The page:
ST. PETERSBURG — The Tampa Bay Rays won a game Wednesday night, and designated hitter Pat Burrell played a big role.
Burrell helped the Rays beat his old team, the Philadelphia Phillies, with a two-run homer in the second inning and a force out that scored a run in the eighth inning of the Rays’ 7-1 victory at Tropicana Field.
“It’s fun because I know the (Phillies),” Burrell said. “But more importantly for me is being back on the field and helping us win.”
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It was just the second home run of the season for Burrell, who signed a two-year, $16 million contract in the offseason to become the Rays’ designated hitter and give the team a right-handed power bat. The two-run shot to left field off Joe Blanton snapped a career-long streak of 104 homerless at-bats, which stretched across 33 games.
Rays manager Joe Maddon thinks Burrell is about to prove why the Rays signed him in the offseason.
“I think his hands are coming around, and when his hands get better, I think you’ll see that on a more consistent basis,” Maddon said. “I think he’s going to get toasty and on a prolonged basis.”
Burrell entered Wednesday’s game 3-for-17 with five walks since returning from the disabled list after missing 29 games with a neck strain. He was 1-for-4 Wednesday with a season-high three RBIs and put one point on his batting average, raising it to .235.
When asked if Wednesday’s game could be the turning point of his season, Burrell said “I hope so.”
“They brought me over here to play,” he added. “It’s nice to be healthy and contribute and be a factor in the game.”
Heart and hustle — The Rays made outs at home plate and third base in the eighth inning, but scored five runs because of the out Ben Zobrist didn’t make.
The second baseman hustled to second and avoided being forced out to end the inning when Burrell hit a slow grounder to Phillies shortstop Jimmy Rollins.
“(Zobrist has) got to get all the credit there,” Burrell said. “All I did was hit it slow enough for him to get to the base.”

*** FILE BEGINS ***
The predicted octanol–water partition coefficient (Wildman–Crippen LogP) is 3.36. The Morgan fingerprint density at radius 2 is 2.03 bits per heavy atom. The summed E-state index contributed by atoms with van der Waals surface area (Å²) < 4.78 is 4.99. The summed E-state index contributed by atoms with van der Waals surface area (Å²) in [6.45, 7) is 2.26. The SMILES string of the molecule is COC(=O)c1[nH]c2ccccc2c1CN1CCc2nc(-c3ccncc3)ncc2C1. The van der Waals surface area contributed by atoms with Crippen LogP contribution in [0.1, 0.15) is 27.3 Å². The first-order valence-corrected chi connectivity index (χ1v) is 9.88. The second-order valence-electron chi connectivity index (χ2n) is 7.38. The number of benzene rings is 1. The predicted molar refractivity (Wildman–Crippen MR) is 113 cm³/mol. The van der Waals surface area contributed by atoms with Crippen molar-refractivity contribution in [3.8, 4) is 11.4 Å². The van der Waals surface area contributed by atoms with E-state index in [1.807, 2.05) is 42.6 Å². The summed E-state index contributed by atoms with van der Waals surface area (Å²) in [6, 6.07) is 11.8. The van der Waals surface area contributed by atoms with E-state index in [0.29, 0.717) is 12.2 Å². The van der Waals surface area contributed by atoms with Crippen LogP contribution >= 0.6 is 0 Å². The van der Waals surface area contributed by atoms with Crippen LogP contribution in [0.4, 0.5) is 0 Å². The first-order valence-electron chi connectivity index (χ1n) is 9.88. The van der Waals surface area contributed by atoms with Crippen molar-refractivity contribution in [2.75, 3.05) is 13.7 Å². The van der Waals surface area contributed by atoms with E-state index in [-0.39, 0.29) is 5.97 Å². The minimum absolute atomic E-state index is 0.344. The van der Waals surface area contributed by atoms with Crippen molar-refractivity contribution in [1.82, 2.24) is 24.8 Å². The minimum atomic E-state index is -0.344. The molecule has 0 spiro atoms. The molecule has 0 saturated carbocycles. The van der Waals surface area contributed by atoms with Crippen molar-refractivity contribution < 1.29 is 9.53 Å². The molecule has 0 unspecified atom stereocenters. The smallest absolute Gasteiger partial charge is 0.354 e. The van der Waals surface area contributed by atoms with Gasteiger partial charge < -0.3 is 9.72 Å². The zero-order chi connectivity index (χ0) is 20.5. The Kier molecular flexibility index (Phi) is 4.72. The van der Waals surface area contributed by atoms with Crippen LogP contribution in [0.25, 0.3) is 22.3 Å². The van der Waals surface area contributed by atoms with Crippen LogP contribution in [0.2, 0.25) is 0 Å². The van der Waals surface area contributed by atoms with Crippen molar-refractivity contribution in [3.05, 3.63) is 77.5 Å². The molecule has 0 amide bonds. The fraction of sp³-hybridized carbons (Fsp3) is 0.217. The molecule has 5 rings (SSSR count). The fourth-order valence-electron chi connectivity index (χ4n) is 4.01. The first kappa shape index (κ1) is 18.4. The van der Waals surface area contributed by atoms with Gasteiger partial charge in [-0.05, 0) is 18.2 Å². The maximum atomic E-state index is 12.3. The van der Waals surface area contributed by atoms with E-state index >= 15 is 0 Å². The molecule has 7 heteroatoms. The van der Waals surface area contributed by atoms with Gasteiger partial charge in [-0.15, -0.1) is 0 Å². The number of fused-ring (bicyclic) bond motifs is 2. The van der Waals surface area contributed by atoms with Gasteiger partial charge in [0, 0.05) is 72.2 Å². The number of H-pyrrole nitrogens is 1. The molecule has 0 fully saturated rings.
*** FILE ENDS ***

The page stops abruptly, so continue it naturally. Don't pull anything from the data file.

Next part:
The bases were loaded and a run scored on the play to give the Rays a 3-1 lead.
Jason Bartlett followed with a two-run single, and Gabe Gross added a two-run double before being thrown out trying to stretch the double into a triple.
“It’s game-awareness,” Maddon said of Zobrist being able to avoid being forced out. “There are a lot of guys who are not going to give you that effort at that moment.”
Fighting back – The five-run eighth started after B.J. Upton was thrown out at the plate trying to score from third on Willy Aybar’s fly ball to shallow left field.
“The thing I loved about it was that they turned that double with the fly ball to (left fielder Matt) Stairs, and we kept on fighting,” Maddon said. “It could have easily been 2-1 and had a different feel in the ninth inning. Our guys just kept coming back. I love that fight.”
Instead of calling for J.P. Howell to protect a one-run lead in the ninth, Maddon used Randy Choate, who pitched another scoreless inning for the bullpen.
Bartlett tied McCracken — Jason Bartlett said he didn’t want to talk about his hitting streak after he extended the streak to 18 games with his eighth-inning single. The hit tied Quinton McCracken’s team record set back in 1998.
Bartlett’s streak is the second-longest active streak in the majors, behind the Chicago Cubs’ Derrek Lee, who extended his streak to 21 games Wednesday.
Bartlett drove in two runs with his eighth-inning hit, giving him 20 RBIs in his past 17 games and 35 for the season. He had 37 RBIs in all of 2008.
Bartlett is also batting .382 during the hitting streak.
More on Garza — The Rays right-hander matched his season high when he worked eight innings in Wednesday’s victory. He allowed only three hits. Opposing teams are batting .210 against Garza, who took over the AL lead in opposing batting average from former Ray Edwin Jackson (.214).
The seven runs were the second-most run support Garza has received this inning. The Rays averaged 3.93 runs per nine innings during Garza’s 14 starts.
Aki’s surprise — Second baseman Akinori Iwamura said he was surprised to learn the damage to his left knee wasn’t as extensive as everyone though. Instead of being out for the rest of the year, Iwamura can be back in six to eight weeks after the scheduled reconstructive surgery Monday to repair a torn ACL turned out to be an arthroscopic surgery to repair a partially torn ACL.
“When I get back on the field I want to be 120 percent,” Iwamura said.
But Iwamura added he won’t return until he feels he’s fully healthy.
“I still can not believe what happened to me,” he said.
NOTEWORTHY — B.J. Upton extended his hitting streak to six games with his eighth inning double. He is batting .417 in his last eight games with five doubles, two home runs and nine RBIs ... Joe Blanton became the first Phillies starter to lose a game on the road since Jamie Moyer lost at Cincinnati on May 20. Blanton also lost for the first time in his last seven starts, a streak that stretched back to May 9 ... The Rays bullpen has a 1.23 ERA since June 8 ... Jayson Werth hit his sixth interleague home run, which Rays have the best home record in the majors at 16-5.